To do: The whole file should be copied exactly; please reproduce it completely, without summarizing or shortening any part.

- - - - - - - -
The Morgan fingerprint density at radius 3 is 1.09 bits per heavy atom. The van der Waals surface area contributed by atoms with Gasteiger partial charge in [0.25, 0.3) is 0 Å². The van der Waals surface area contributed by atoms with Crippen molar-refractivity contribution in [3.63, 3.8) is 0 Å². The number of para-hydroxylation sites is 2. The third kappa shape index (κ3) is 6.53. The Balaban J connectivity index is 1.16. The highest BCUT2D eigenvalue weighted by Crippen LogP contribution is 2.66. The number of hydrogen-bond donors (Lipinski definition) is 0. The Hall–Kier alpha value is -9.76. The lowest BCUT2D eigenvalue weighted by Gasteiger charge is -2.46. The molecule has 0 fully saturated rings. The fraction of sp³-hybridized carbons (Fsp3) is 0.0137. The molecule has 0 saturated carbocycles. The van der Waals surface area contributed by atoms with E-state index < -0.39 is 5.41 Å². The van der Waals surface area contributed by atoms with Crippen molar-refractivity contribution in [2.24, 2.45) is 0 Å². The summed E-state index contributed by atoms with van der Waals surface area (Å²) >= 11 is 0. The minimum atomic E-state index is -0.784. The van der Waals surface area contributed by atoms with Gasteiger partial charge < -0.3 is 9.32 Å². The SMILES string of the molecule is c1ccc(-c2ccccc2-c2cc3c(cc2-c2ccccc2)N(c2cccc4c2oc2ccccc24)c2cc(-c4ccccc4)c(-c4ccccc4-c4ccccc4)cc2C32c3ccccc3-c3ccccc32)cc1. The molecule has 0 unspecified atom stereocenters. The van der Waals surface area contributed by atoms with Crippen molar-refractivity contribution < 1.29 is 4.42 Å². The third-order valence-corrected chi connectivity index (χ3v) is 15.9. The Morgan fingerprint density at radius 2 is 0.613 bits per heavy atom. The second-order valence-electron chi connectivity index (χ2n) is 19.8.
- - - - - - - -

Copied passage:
The Morgan fingerprint density at radius 3 is 1.09 bits per heavy atom. The van der Waals surface area contributed by atoms with Gasteiger partial charge in [0.25, 0.3) is 0 Å². The van der Waals surface area contributed by atoms with Crippen molar-refractivity contribution in [3.63, 3.8) is 0 Å². The number of para-hydroxylation sites is 2. The third kappa shape index (κ3) is 6.53. The Balaban J connectivity index is 1.16. The highest BCUT2D eigenvalue weighted by Crippen LogP contribution is 2.66. The number of hydrogen-bond donors (Lipinski definition) is 0. The Hall–Kier alpha value is -9.76. The lowest BCUT2D eigenvalue weighted by Gasteiger charge is -2.46. The molecule has 0 fully saturated rings. The fraction of sp³-hybridized carbons (Fsp3) is 0.0137. The molecule has 0 saturated carbocycles. The van der Waals surface area contributed by atoms with E-state index < -0.39 is 5.41 Å². The van der Waals surface area contributed by atoms with Crippen molar-refractivity contribution in [2.24, 2.45) is 0 Å². The summed E-state index contributed by atoms with van der Waals surface area (Å²) >= 11 is 0. The minimum atomic E-state index is -0.784. The van der Waals surface area contributed by atoms with Gasteiger partial charge < -0.3 is 9.32 Å². The SMILES string of the molecule is c1ccc(-c2ccccc2-c2cc3c(cc2-c2ccccc2)N(c2cccc4c2oc2ccccc24)c2cc(-c4ccccc4)c(-c4ccccc4-c4ccccc4)cc2C32c3ccccc3-c3ccccc32)cc1. The molecule has 0 unspecified atom stereocenters. The van der Waals surface area contributed by atoms with Crippen molar-refractivity contribution < 1.29 is 4.42 Å². The third-order valence-corrected chi connectivity index (χ3v) is 15.9. The Morgan fingerprint density at radius 2 is 0.613 bits per heavy atom. The second-order valence-electron chi connectivity index (χ2n) is 19.8.